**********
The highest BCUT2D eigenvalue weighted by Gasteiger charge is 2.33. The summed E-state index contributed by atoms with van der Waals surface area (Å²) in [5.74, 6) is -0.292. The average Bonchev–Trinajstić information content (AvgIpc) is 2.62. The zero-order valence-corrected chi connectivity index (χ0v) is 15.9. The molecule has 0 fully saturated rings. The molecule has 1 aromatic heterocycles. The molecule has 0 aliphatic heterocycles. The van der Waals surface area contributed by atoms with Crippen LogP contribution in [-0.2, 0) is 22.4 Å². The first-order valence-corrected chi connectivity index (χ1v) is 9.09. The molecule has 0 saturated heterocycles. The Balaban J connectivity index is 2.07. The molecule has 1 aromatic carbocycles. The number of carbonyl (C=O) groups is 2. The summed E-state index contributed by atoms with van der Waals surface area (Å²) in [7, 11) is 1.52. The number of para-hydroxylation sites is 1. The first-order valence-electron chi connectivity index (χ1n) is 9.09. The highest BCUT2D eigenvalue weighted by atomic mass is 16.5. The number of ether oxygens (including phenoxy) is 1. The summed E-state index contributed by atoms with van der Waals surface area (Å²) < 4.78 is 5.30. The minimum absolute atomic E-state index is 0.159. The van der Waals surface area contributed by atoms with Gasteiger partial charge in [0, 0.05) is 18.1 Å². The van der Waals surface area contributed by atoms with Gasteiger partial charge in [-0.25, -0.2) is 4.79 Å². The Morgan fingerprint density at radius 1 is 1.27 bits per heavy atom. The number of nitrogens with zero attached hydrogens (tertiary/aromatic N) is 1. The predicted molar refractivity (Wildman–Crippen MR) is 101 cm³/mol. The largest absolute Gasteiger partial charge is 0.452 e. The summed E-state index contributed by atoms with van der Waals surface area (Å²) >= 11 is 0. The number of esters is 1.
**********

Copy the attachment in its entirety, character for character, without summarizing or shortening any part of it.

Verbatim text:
The highest BCUT2D eigenvalue weighted by Gasteiger charge is 2.33. The summed E-state index contributed by atoms with van der Waals surface area (Å²) in [5.74, 6) is -0.292. The average Bonchev–Trinajstić information content (AvgIpc) is 2.62. The zero-order valence-corrected chi connectivity index (χ0v) is 15.9. The molecule has 0 fully saturated rings. The molecule has 1 aromatic heterocycles. The molecule has 0 aliphatic heterocycles. The van der Waals surface area contributed by atoms with Crippen LogP contribution in [-0.2, 0) is 22.4 Å². The first-order valence-corrected chi connectivity index (χ1v) is 9.09. The molecule has 0 saturated heterocycles. The Balaban J connectivity index is 2.07. The molecule has 1 aromatic carbocycles. The number of carbonyl (C=O) groups is 2. The summed E-state index contributed by atoms with van der Waals surface area (Å²) in [7, 11) is 1.52. The number of para-hydroxylation sites is 1. The first-order valence-electron chi connectivity index (χ1n) is 9.09. The highest BCUT2D eigenvalue weighted by atomic mass is 16.5. The number of ether oxygens (including phenoxy) is 1. The summed E-state index contributed by atoms with van der Waals surface area (Å²) < 4.78 is 5.30. The minimum absolute atomic E-state index is 0.159. The van der Waals surface area contributed by atoms with Gasteiger partial charge in [0, 0.05) is 18.1 Å². The van der Waals surface area contributed by atoms with Gasteiger partial charge in [-0.25, -0.2) is 4.79 Å². The Morgan fingerprint density at radius 1 is 1.27 bits per heavy atom. The number of nitrogens with zero attached hydrogens (tertiary/aromatic N) is 1. The predicted molar refractivity (Wildman–Crippen MR) is 101 cm³/mol. The largest absolute Gasteiger partial charge is 0.452 e. The summed E-state index contributed by atoms with van der Waals surface area (Å²) >= 11 is 0. The number of esters is 1.